HELD: Applying the "reasonably debatable" standard of review for arbitration decisions, the Court defers to the arbitration panel's conclusion that the employee in this case, who was terminated during his probationary period, did not have the right to access the grievance provisions of the collective bargaining agreement.
1. In Standard Motor Freight, Inc. v. Local Union No. 560, 49 N.J. 83 (1967), the Court separated arbitrability matters into the categories of "substantive" and "procedural." Substantive arbitrability refers to whether the grievance is within the scope of the arbitration clause in the CBA specifying what the parties have agreed to arbitrate. That determination is a function for the court, not the arbitrator, absent clear expression to the contrary. Confining courts to making assessments about substantive arbitrability effectuates the policy of ensuring that the means chosen by the parties for settling their differences under a collective bargaining agreement is given full play. Procedural arbitrability questions ask, on the other hand, whether procedural conditions to arbitration have been met. The grievance process itself is used to decide matters of procedural abitrability, so arbitrators are the decision-makers for those concerns. Determinations that properly are for the arbitrator to make are subject to a "reasonably debatable" standard of review. (Pp. 11-16).
2. The Court determines that the question of procedural versus substantive arbitrability was largely irrelevant in this case. Even if the Appellate Division correctly found that the issue was substantive, the judicial remedy could not have provided anything more than that which Anaya received from the arbitrators-namely review by them on this dispute or grievance arising out of the interpretation, application or operation of the CBA's provisions over whether a terminated probationary employee could use the CBA's arbitration provision to grieve his dismissal. Section 1A of the CBA clearly conferred on the arbitrators the broadly stated power to interpret this CBA and granted them the authority to decide the question about their own jurisdiction. In short, whether a probationary employee could access the grievance procedure to challenge his termination was a matter the CBA authorized the arbitrators to decide. The mandate to courts to leave questions of CBA interpretation and application to arbitrators requires a reviewing court to respect the decisions of arbitrators, even when the court might reach a different determination. A court should not interfere with an arbitrator's "reasonably debatable" decision, here as to whether a probationary employee was meant to have the ability to grieve his discharge under the terms of the CBA. (Pp. 16-21).
3. By asking whether Anaya's probationary status at the time of his discharge entitled him to employ the grievance procedure, the arbitral panel recognized that the first question to be answered was whether the termination issue was governed, on its face, by the CBA. The arbitral panel rightfully recognized that it was. The panel further recognized that the CBA's broadly worded provision on the scope of the arbitrator's powers granted to arbitrators the right to decide the interpretative question that would affect their jurisdiction to hear the merits of the termination. Thus, only if that interpretative question about arbitral jurisdiction was answered affirmatively would the arbitrators reach and review the merits of Anaya's termination. However, because the panel interpreted the CBA not to intend that the grievance and arbitration process be used to review terminations of probationary employees, it dismissed the Union's grievance that sought review of the merits of Anaya's termination. Although the arbitrators awkwardly phrased their conclusion in respect of the CBA-interpretation question, referring at times to their inability to judge the dispute over Anaya's discharge as a lack of jurisdiction, the decision in its totality revealed the arbitrators' overarching determination that the CBA did not grant to a probationary employee the right to grieve under the CBA's arbitration provision. The arbitration panel performed its allotted interpretative task under the CBA. Because that question of CBA interpretation was properly before the arbitrators, the Court defers to the arbitration panel's decision under the "reasonably debatable" standard of review and concludes that the arbitrators' reasonable determination must stand. (Pp. 21-23).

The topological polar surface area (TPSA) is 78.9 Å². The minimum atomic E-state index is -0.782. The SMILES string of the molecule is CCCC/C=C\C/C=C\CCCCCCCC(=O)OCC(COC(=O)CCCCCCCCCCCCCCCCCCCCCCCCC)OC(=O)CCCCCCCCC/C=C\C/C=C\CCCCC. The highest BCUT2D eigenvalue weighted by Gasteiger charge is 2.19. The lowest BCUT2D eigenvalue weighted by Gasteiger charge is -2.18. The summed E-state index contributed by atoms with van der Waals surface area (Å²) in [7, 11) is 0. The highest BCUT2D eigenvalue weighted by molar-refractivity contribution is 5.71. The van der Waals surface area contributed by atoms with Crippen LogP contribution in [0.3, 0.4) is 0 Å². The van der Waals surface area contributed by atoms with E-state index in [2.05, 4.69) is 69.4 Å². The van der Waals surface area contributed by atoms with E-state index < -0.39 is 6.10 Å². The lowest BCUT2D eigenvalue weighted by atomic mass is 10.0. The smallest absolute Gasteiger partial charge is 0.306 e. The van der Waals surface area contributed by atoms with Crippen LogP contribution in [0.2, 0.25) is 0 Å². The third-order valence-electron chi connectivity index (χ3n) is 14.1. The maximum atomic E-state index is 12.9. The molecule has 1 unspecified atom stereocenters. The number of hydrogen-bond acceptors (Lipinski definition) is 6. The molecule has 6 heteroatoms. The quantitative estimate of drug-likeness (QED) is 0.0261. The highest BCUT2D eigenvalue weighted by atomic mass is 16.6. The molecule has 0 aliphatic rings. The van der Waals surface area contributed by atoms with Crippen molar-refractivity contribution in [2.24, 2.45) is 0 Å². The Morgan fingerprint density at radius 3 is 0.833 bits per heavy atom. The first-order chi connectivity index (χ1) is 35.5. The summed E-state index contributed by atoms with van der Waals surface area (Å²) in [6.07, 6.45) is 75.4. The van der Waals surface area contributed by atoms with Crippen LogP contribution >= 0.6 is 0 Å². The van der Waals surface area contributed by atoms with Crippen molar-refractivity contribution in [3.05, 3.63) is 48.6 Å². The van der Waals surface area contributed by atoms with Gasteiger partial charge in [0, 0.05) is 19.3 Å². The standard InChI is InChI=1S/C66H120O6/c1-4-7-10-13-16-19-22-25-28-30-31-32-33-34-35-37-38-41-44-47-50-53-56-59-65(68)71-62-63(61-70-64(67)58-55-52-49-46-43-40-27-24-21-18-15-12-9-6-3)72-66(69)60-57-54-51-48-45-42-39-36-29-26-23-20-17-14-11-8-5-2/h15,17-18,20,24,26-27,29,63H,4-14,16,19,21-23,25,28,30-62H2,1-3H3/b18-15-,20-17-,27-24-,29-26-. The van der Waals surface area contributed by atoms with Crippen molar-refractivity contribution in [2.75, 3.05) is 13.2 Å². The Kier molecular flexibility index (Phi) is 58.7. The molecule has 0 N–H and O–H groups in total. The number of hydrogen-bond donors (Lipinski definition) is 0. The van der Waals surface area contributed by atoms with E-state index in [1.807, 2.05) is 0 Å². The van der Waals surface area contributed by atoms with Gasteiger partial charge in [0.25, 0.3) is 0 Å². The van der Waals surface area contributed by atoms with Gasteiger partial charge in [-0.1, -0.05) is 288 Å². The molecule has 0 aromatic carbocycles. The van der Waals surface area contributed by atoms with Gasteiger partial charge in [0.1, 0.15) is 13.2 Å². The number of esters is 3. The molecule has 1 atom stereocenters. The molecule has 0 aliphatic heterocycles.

The judgment of the Appellate Division is REVERSED, and the judgment of the trial court, dismissing the Union's complaint, is REINSTATED.
JUSTICE LONG, DISSENTING, joined by JUSTICE ALBIN, asserts that a determination of whether a dispute was arbitrable-in this case, whether a probationary employee was entitled to access the grievance procedure-was an issue that was reserved to the court. She maintains that because that issue was decided by the Appellate Division, and because the arbitrators were limited to the question of the propriety of the employee's termination but never decided that question on the merits, the Appellate Division's order that a new arbitration take place was the only option.